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Salvador Luria
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    (August 13, 1912-February 6, 1991)
    Born in Turin, Italy
    Birth name was Salvatore Luria
    Became a naturalized US citizen (1947)
    Professor of Biology at the Massachusetts Institute of Technology (MIT, 1964-78)
    Director of the MIT Center for Cancer Research (1972-85)
    Conducted an experiment with Max Delbruck that demonstrated statistically that inheritance in bacteria follows Darwinian rather than Lamarckian principles
    Co-discoverer of restriction enzymes in bacteria
    Awarded the Nobel Prize in Physiology or Medicine with Delbruck and Alfred Hershey (1969)
    He said he watched television only once in his life: to see a program with a panel of eight American socialists.
    His graduate student James Watson won the Nobel Prize seven years before he did.
    He later joked that he wished the Nobel Committee had waited a little longer -- the year after his win, the cash value of the Prize doubled.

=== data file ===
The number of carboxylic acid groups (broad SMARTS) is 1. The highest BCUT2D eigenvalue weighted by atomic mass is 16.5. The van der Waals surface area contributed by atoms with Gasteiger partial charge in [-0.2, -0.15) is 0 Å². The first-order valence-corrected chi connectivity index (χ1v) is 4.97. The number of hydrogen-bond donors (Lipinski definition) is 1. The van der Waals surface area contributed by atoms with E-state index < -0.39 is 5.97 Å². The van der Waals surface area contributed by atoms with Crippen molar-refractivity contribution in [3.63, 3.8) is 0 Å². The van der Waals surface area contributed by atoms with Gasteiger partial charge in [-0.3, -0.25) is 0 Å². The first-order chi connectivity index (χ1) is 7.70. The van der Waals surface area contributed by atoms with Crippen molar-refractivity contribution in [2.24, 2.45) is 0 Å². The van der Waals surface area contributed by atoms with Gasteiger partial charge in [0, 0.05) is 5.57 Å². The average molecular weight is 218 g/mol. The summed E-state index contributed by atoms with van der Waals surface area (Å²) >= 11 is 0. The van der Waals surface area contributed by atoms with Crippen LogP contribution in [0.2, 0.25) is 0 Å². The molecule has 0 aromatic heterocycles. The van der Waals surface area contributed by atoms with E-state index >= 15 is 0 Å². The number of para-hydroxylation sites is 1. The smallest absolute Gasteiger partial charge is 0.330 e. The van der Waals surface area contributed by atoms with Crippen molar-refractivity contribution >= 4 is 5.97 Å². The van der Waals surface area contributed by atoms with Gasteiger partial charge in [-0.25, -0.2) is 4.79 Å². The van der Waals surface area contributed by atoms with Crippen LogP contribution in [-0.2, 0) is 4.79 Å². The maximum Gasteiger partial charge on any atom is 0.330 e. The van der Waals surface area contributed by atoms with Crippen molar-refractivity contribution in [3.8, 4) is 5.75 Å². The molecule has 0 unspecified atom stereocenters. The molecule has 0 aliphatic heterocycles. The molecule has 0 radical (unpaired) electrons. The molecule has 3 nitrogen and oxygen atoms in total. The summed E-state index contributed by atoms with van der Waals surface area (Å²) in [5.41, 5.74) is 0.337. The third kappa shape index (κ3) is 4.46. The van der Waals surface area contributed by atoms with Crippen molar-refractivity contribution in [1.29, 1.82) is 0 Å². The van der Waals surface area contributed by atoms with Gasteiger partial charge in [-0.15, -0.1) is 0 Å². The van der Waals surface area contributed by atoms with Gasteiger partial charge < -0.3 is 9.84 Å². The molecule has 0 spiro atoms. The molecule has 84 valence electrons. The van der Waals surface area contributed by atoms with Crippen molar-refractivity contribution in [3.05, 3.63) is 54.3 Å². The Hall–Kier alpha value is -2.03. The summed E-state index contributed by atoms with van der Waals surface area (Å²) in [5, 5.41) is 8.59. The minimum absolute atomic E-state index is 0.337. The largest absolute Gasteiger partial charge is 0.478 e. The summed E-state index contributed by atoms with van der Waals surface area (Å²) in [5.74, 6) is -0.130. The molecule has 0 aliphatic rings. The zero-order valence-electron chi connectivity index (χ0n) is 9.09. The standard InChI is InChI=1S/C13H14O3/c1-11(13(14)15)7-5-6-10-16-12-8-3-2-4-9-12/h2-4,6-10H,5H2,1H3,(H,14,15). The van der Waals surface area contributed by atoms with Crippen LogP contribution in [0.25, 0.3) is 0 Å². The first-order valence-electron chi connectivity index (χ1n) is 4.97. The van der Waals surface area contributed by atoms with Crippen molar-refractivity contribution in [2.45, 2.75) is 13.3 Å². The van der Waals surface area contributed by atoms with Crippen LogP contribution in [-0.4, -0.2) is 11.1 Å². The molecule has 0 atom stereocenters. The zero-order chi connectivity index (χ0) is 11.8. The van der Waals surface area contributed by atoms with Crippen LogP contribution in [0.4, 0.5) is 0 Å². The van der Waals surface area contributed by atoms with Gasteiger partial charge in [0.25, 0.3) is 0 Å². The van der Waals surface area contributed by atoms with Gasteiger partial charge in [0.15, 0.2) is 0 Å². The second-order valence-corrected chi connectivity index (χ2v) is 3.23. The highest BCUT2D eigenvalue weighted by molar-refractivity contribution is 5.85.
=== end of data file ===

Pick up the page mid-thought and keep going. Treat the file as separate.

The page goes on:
When the Mussolini regime banned Jews from academic fellowships, he emigrated to Paris (1938); two years later, when the Nazis invaded France, he fled on a bicycle to Marseilles, where he was able to get a visa to the US.
    He was one of the first scientists to sign Linus Pauling's letter protesting nuclear weapons testing.
    His opposition to the Korean and Vietnam Wars resulted in his lab being repeatedly denied federal funds during the Eisenhower and Johnson administrations.
    His leftist views also resulted in his being denied a passport for most of the '50s.
    The Delbruck-Luria experiment explained how bacteria develop resistance to antibiotics.
    He won a National Book Award for his popular science book 'Life: The Unfinished Experiment.' (1971)

Credit: C. Fishel

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